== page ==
Can you store and load subroutine in EEPROM in ARM

Thread Starter

Newtoit

Joined Aug 15, 2021
4
Hello,

I was wondering if we can store subroutine of a program inside EEPROM of ARM based Microcontroller.

so the main program runs from flash memory and when it call a specific subroutine then it is run from the EEPROM

Also, there is an external EEPROM which can be used the copy the subroutine to the internal EEPROM.

Basically what I want to do is change part of program by physically changing EEPROM in my circuit without the need the flash the microcontroller again
 

Ian0

Joined Aug 7, 2020
3,761
I use the EEPROM in a NXP LPC1517. According to the datasheet, it can only be read and written by using the IAP routines that they supply in ROM. However, it is perfectly possible to read it with an ordinary LDR instruction, and it doesn't give any hardware errors that it would normally give if trying to read non-existent memory. Therefore it may well execute code from there, but you would be using it outside the recommendations of the datasheet.
You could use the IAP routine to copy the block of EEPROM to RAM and execute it from RAM.
 

sagor

Joined Mar 10, 2019
512
Remember that reading EEPROM is usually very slow compared to regular flash memory. If you could run from EEPROM, your code timing would all go to heck.
You could store code in EEPROM, but for it to run as "code", you would likely need to copy it from EEPROM into some RAM location and then execute the code, somehow.
 

Papabravo

Joined Feb 24, 2006
17,299
It is probably the case that the EEPROM is not even connected in any way to the main address and data bus used for instruction fetch and execution. In most architectures the EEPROM is located in a completely isolated address space.
 

BobTPH

Joined Jun 5, 2013
4,049
Hmm. Must be old technology. In newer PICs, program memory and EEPROM are the same thing, just different addresses.

Bob
 

Papabravo

Joined Feb 24, 2006
17,299
Hmm. Must be old technology. In newer PICs, program memory and EEPROM are the same thing, just different addresses.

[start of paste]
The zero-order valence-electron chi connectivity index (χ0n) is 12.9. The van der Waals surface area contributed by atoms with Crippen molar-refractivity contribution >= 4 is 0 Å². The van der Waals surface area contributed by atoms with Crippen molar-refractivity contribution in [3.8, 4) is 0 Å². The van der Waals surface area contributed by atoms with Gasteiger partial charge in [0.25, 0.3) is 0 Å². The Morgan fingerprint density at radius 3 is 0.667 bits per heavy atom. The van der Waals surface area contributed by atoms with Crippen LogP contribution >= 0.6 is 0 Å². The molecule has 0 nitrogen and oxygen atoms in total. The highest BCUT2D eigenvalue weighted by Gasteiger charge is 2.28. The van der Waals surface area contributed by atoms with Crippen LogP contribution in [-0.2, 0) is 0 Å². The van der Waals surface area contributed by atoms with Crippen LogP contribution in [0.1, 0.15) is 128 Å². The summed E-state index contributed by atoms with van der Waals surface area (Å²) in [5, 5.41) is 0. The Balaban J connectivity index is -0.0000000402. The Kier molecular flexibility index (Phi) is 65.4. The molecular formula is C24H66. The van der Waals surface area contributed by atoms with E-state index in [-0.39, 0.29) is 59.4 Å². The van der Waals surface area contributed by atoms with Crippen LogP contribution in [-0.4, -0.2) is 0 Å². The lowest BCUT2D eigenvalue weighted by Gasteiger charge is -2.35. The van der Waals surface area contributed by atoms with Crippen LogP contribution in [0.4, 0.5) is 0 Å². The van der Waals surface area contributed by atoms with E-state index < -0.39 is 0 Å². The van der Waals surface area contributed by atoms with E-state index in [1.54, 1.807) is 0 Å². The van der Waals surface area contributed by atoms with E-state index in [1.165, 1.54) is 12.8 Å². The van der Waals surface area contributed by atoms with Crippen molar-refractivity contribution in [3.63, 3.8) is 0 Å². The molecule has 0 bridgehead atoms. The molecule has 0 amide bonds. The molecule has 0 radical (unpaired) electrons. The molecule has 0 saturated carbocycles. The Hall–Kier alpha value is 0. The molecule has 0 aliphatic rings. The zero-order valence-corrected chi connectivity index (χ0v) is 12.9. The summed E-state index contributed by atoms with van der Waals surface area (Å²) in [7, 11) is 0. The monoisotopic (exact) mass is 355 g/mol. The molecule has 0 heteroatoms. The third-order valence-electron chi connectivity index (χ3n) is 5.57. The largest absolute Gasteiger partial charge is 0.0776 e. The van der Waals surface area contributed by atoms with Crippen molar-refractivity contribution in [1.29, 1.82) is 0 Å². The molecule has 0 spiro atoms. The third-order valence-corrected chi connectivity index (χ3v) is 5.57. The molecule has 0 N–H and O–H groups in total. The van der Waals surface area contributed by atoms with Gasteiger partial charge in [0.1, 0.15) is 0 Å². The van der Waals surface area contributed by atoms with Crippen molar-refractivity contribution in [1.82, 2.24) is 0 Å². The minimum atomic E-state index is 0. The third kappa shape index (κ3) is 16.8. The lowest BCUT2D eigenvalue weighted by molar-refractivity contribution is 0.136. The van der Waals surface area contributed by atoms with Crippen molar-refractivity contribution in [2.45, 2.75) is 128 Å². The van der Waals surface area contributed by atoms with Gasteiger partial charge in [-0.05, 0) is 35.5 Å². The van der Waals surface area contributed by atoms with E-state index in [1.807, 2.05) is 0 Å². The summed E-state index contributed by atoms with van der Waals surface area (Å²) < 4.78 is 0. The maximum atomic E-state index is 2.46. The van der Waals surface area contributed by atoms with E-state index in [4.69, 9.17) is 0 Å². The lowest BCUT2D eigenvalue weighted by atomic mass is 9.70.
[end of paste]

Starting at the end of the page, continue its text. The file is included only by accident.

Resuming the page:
Bob
Could be. In the AVR and 16 series PIC devices the EEPROM was the size of data memory (8-bits) while the size of code memory was variable as was the number of bits in the Program Counter or Instruction Address register.
 

AlbertHall

Joined Jun 4, 2014
11,609
On PICs where the program can write to flash, you could read EEPROM and write to flash. I can see some problems with that but it should be possible.
 

Papabravo

Joined Feb 24, 2006
17,299
On PICs where the program can write to flash, you could read EEPROM and write to flash. I can see some problems with that but it should be possible.
In the beginning people thought that executing self modifying code was just about the coolest thing since long pants replaced knickers. Subsequently people wised up and realized what a can of worms it was and it was deprecated. It is still a terrible idea. Doing I/O with chase buffers had me on the edge of my seat waiting for a critical timing flaw to blow everything up.
 

Thread Starter

Newtoit

Joined Aug 15, 2021
4
I use the EEPROM in a NXP LPC1517. According to the datasheet, it can only be read and written by using the IAP routines that they supply in ROM. However, it is perfectly possible to read it with an ordinary LDR instruction, and it doesn't give any hardware errors that it would normally give if trying to read non-existent memory. Therefore it may well execute code from there, but you would be using it outside the recommendations of the datasheet.
You could use the IAP routine to copy the block of EEPROM to RAM and execute it from RAM.
Right, but how should I run it from RAM, can you share any guide were I can get basic idea?
 

BobaMosfet

Joined Jul 1, 2009
1,898
Hello,

I was wondering if we can store subroutine of a program inside EEPROM of ARM based Microcontroller.

so the main program runs from flash memory and when it call a specific subroutine then it is run from the EEPROM

Also, there is an external EEPROM which can be used the copy the subroutine to the internal EEPROM.

Basically what I want to do is change part of program by physically changing EEPROM in my circuit without the need the flash the microcontroller again
The answer is yes- but you need to know a lot more about it than just copying and calling code- you also have to understand stack-frames and register preservation.
 
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